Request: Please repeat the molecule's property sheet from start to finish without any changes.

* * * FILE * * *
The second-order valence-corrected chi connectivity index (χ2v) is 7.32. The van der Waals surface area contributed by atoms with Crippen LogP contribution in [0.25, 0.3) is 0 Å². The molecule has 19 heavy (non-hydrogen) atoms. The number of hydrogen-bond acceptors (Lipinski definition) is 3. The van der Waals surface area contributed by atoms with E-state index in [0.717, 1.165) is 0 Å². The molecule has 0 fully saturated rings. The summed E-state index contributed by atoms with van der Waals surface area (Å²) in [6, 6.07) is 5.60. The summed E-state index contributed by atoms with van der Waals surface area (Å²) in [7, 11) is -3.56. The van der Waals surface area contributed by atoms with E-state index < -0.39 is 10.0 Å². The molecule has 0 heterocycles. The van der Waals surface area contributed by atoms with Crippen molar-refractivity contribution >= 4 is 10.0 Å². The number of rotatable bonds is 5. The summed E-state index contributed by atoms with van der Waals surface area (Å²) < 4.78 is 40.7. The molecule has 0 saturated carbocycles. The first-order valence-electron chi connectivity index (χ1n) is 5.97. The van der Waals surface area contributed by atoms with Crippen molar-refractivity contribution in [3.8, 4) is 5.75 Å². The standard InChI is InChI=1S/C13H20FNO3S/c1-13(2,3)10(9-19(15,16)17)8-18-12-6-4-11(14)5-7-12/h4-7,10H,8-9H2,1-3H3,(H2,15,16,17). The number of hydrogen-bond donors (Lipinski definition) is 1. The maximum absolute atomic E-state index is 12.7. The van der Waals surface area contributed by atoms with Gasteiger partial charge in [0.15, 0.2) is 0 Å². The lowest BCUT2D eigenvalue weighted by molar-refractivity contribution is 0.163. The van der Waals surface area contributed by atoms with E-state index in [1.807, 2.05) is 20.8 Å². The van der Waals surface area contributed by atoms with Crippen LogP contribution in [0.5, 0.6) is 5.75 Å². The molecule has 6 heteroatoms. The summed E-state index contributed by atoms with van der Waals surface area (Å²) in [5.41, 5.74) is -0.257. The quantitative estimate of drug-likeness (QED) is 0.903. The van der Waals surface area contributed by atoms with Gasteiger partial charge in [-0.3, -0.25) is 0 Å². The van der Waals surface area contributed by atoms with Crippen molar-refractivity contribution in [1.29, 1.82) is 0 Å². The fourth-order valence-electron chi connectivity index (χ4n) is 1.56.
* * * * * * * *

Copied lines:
The second-order valence-corrected chi connectivity index (χ2v) is 7.32. The van der Waals surface area contributed by atoms with Crippen LogP contribution in [0.25, 0.3) is 0 Å². The molecule has 19 heavy (non-hydrogen) atoms. The number of hydrogen-bond acceptors (Lipinski definition) is 3. The van der Waals surface area contributed by atoms with E-state index in [0.717, 1.165) is 0 Å². The molecule has 0 fully saturated rings. The summed E-state index contributed by atoms with van der Waals surface area (Å²) in [6, 6.07) is 5.60. The summed E-state index contributed by atoms with van der Waals surface area (Å²) in [7, 11) is -3.56. The van der Waals surface area contributed by atoms with E-state index < -0.39 is 10.0 Å². The molecule has 0 heterocycles. The van der Waals surface area contributed by atoms with Crippen molar-refractivity contribution >= 4 is 10.0 Å². The number of rotatable bonds is 5. The summed E-state index contributed by atoms with van der Waals surface area (Å²) < 4.78 is 40.7. The molecule has 0 saturated carbocycles. The first-order valence-electron chi connectivity index (χ1n) is 5.97. The van der Waals surface area contributed by atoms with Crippen molar-refractivity contribution in [3.8, 4) is 5.75 Å². The standard InChI is InChI=1S/C13H20FNO3S/c1-13(2,3)10(9-19(15,16)17)8-18-12-6-4-11(14)5-7-12/h4-7,10H,8-9H2,1-3H3,(H2,15,16,17). The number of hydrogen-bond donors (Lipinski definition) is 1. The maximum absolute atomic E-state index is 12.7. The van der Waals surface area contributed by atoms with Gasteiger partial charge in [0.15, 0.2) is 0 Å². The lowest BCUT2D eigenvalue weighted by molar-refractivity contribution is 0.163. The van der Waals surface area contributed by atoms with E-state index in [1.807, 2.05) is 20.8 Å². The van der Waals surface area contributed by atoms with Crippen LogP contribution in [0.5, 0.6) is 5.75 Å². The molecule has 6 heteroatoms. The summed E-state index contributed by atoms with van der Waals surface area (Å²) in [5.41, 5.74) is -0.257. The quantitative estimate of drug-likeness (QED) is 0.903. The van der Waals surface area contributed by atoms with Gasteiger partial charge in [-0.3, -0.25) is 0 Å². The van der Waals surface area contributed by atoms with Crippen molar-refractivity contribution in [1.29, 1.82) is 0 Å². The fourth-order valence-electron chi connectivity index (χ4n) is 1.56.